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Brunel University is building a science, technology, engineering and maths (Stem) learning centre at its west London campus to inspire young people to pursue Stem-based subjects.
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The university has partnered Fujitsu, and other organisations, to develop a flexible learning space to teach Stem subjects to pupils from local schools.
The centre will also be used to train some of the university’s students in how to deliver Stem-based lessons to children of various ages.
Part of the centre’s goal is to tackle the skills gaps facing both the teaching and IT industries, and to break down Stem career stereotypes.
“We have much more demand from employers for our students doing Stem subjects than we can supply them with,” said Andrew Ward, Brunel’s director of corporate relations.
“The Stem learning centre is about working with schools in the Thames Valley area and west London.”
Ward said that even after discounting the lack of women and minority groups choosing to continue Stem subjects into higher education, “there just aren’t enough people, purely in commercial terms, going into Stem”.
The UK’s IT industry is currently suffering a skills gap and says it will need one million tech workers by 2020, but employers claim they cannot find people with the skills they need.
The government has tried to address this issue by introducing computing into the national curriculum, making it mandatory for children between the ages of five and 16 to be taught computing.
But teachers have not received proper training to deliver the curriculum, and many are choosing not to go into Stem teaching.
Brunel’s new learning centre ties in with the university’s commitment to increase the number of Stem-based undergraduates by at least 20% over the next five years.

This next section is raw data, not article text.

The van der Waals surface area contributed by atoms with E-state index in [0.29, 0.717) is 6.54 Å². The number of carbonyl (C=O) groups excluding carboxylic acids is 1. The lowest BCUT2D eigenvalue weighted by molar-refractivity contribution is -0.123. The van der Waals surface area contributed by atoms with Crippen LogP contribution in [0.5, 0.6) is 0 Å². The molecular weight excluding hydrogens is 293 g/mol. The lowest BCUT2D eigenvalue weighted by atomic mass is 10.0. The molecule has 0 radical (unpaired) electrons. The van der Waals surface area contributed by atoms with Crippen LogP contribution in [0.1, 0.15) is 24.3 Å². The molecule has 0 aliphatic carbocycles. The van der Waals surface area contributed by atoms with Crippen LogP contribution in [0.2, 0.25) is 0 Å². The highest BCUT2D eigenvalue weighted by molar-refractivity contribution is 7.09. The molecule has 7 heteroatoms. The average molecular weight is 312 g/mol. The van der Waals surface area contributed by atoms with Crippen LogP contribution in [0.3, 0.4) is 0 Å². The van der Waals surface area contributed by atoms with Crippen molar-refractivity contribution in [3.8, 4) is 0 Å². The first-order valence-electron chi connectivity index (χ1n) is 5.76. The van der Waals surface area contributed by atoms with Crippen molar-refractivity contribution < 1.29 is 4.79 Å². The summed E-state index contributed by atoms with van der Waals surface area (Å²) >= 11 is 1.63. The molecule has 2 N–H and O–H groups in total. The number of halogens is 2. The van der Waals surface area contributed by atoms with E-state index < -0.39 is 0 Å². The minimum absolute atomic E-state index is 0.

TechUK said earlier this year that collaboration between industry, schools and government will be a more effective method of closing the IT skills gap than several siloed initiatives.
Brunel University has also highlighted the importance of collaboration between schools, universities and industry.
Organisations involved in the Stem learning centre initiative alongside Brunel and Fujistu include Cisco, West London Business, British Airways, Jaguar Land Rover, CBI, TMD Technologies, Heathrow, Brownell, Lucy Electric, Ultra Electronics and Uxbridge College.
A spokesman for TMD Technologies said he felt he spent his “whole life trying to recruit good-quality engineers”, while Brunel’s Ward said part of the problem is that universities often do not know what skills the industry needs graduates to have.
“The last thing we need anywhere is another fragmented initiative,” said Ward. “Unless we start gluing this together, we are just wasting resources.”
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The new learning centre’s project manager, Michelle Evans, pointed out that by working with Brunel to shape the centre’s curriculum, industry partners can ensure pupils are learning the skills that industry needs.
“If we can find a way of tying it to the curriculum and make it useful to schools, let’s put it in,” Evans said. “Partnerships can turn into recruitment pathways.”
The centre will contain several custom-built lab rooms that can be moved and adapted to suit different types of class and lesson, as well as Fujitsu technology classrooms and an immersive lab with a four-metre-high virtual reality (VR) and augmented reality (AR) dome.
Schools will be able to bring pupils to the centre to engage in activities as part of a day workshop or a recurring learning process.
Schools will be able to take away Key Stage learning packs to continue the centre’s teaching in their classrooms, and will also be allowed to rent equipment from the centre that may be too expensive for the schools to buy themselves.
“Primary schools do struggle with the Stem subjects because they don’t have the expertise,” Evans added.
The Brunel centre is one of 12 Stem learning facilities that Fujitsu has helped to open and support over the past year, with the aim of helping pupils and teachers to gain Stem-based skills.
Fujitsu has developed a number of Stem-based programmes to be taught in learning centres across the UK, and has placed ambassadors from within the company to act as role models for young children and to ensure teachers know what they should be teaching.
Ash Merchant, head of education, UK & Ireland at Fujitsu, said: “Technology on its own isn’t enough – you need to train the teachers on how to deliver it. We have to give them the tools to support the delivery of great teaching.”